News and Music Discovery
Play Live Radio
Next Up:
0:00 0:00
Available On Air Stations

John Paul I, who served as pope for 33 days, moves a step closer to sainthood

The tapestry depicting late Pope John Paul I hanging from the facade of St. Peter's Basilica, is unveiled during the beatification ceremony led by Pope Francis at the Vatican, Sunday, Sept. 4, 2022.
Andrew Medichini
The tapestry depicting late Pope John Paul I hanging from the facade of St. Peter's Basilica, is unveiled during the beatification ceremony led by Pope Francis at the Vatican, Sunday, Sept. 4, 2022.

VATICAN CITY — Pope Francis on Sunday beatified one of his predecessors, John Paul I, a briefly serving pontiff who distinguished himself with his humility and cheerfulness, and whose abrupt death in his bedroom in 1978 shocked the world and fueled suspicions for years about his demise.

The ceremony in St. Peter's Square constituted the last formal step in the Vatican before possible sainthood for Albino Luciani, an Italian who died 33 days after being elected pontiff.

"With a smile, Pope John Paul managed to communicate the goodness of the Lord," Francis said in his homily.

"How beautiful is a church with a happy, serene and smiling face, that never closes doors, never hardens hearts, never complains or harbors resentments, isn't angry, does not look dour or suffer nostalgia for the past,'' the pontiff said.

Francis then encouraged people to pray to the newly beatified churchman to "obtain for us the smile of the soul."

Last year, Francis approved a miracle attributed to the intercession of John Paul I — that of the recovery of a critically ill 11-year-old girl in 2011 in Buenos Aires, the hometown of the current pope. Now a young woman, Candela Giarda told a Vatican press conference last week via a video message that she had wanted to attend the ceremony but couldn't because she recently broke a foot working out in a gym.

For Luciani to be declared a saint, another miracle, following his beatification, must be attributed to his intercession and certified by the Vatican.

Seated under a canopy outside St. Peter's Basilica, Francis led the ceremony, which was punctuated by booms of thunder, flashes of lightning and pouring rain, prompting cardinals, bishops, the choir and thousands of rank-and-file faithful in the square to open umbrellas.

But by the end of the ceremony, the sun was shining, and Francis, waving while seated in a popemobile, toured the square, waving to the crowd, some of whom shouted, "Long live the pope!"

When elected pontiff on Aug. 26, 1978, Luciani, 65, had been serving as patriarch of Venice, one of the church's more prestigious positions. In that role as well as that previously as a bishop in northeastern Italy, Luciani sounded warnings against corruption, including in banking circles.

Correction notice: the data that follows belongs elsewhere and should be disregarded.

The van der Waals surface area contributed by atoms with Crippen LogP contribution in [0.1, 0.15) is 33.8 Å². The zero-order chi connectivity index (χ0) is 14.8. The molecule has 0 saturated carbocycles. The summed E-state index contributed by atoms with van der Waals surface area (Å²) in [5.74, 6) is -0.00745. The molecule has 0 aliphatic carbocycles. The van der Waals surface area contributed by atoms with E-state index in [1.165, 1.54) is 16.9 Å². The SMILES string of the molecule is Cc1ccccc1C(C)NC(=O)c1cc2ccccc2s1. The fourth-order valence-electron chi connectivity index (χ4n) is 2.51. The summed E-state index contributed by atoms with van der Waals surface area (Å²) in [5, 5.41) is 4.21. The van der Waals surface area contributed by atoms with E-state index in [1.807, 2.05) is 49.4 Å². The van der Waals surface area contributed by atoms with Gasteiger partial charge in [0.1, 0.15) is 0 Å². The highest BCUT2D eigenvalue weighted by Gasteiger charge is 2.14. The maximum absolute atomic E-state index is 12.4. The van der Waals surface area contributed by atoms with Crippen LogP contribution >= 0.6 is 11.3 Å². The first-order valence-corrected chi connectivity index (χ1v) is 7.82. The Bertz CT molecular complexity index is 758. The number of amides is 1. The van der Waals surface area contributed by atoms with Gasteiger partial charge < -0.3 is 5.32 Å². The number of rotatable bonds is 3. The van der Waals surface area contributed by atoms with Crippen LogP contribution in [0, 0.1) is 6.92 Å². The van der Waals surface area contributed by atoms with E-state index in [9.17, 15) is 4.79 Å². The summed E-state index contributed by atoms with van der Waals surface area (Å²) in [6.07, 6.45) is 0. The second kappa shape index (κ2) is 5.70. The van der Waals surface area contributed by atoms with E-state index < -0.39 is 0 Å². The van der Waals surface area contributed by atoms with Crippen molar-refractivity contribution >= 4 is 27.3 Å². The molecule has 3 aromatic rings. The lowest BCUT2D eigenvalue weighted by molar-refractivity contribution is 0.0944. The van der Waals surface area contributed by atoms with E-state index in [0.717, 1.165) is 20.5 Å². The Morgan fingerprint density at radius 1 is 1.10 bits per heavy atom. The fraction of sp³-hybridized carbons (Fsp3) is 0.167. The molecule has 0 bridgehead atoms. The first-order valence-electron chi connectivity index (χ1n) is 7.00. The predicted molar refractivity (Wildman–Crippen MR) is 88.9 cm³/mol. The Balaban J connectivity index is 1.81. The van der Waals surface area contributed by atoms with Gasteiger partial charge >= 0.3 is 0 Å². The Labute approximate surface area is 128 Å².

In his short-lived papacy, which concluded with the discovery of his body in his bedroom in the Apostolic Palace, John Paul I immediately established a simple, direct way of communicating with the faithful in the addresses he gave, a style change considered revolutionary considering the stuffiness of the environment of church hierarchy.

Those who have campaigned for him to someday be made a saint have stressed his deep spirituality and his tireless emphasis on key Christian virtues — faith, hope and charity.

John Paul "lived without compromise,'' Francis said, praising him as mild-tempered, humble pastor.

Luciani overcame "the temptation to his own self at the center and to seek one's glory," the pontiff said.

The Vatican said John Paul died of a heart attack, but no autopsy was done. It gave conflicting versions of the circumstances of how his body was discovered. First it said that a priest who served as his secretary found him, but later acknowledged John Paul was found dead by one of the nuns who brought him his customary morning coffee.

With a huge financial scandal developing at the time in Italy involving figures who had links to the Vatican's bank, suspicions quickly took root in the secular media that perhaps Luciani was poisoned because he intended to root out wrongdoing.

Books speculating on the circumstances surrounding his death sold millions of copies.

Copyright 2022 NPR. To see more, visit

The Associated Press
[Copyright 2024 NPR]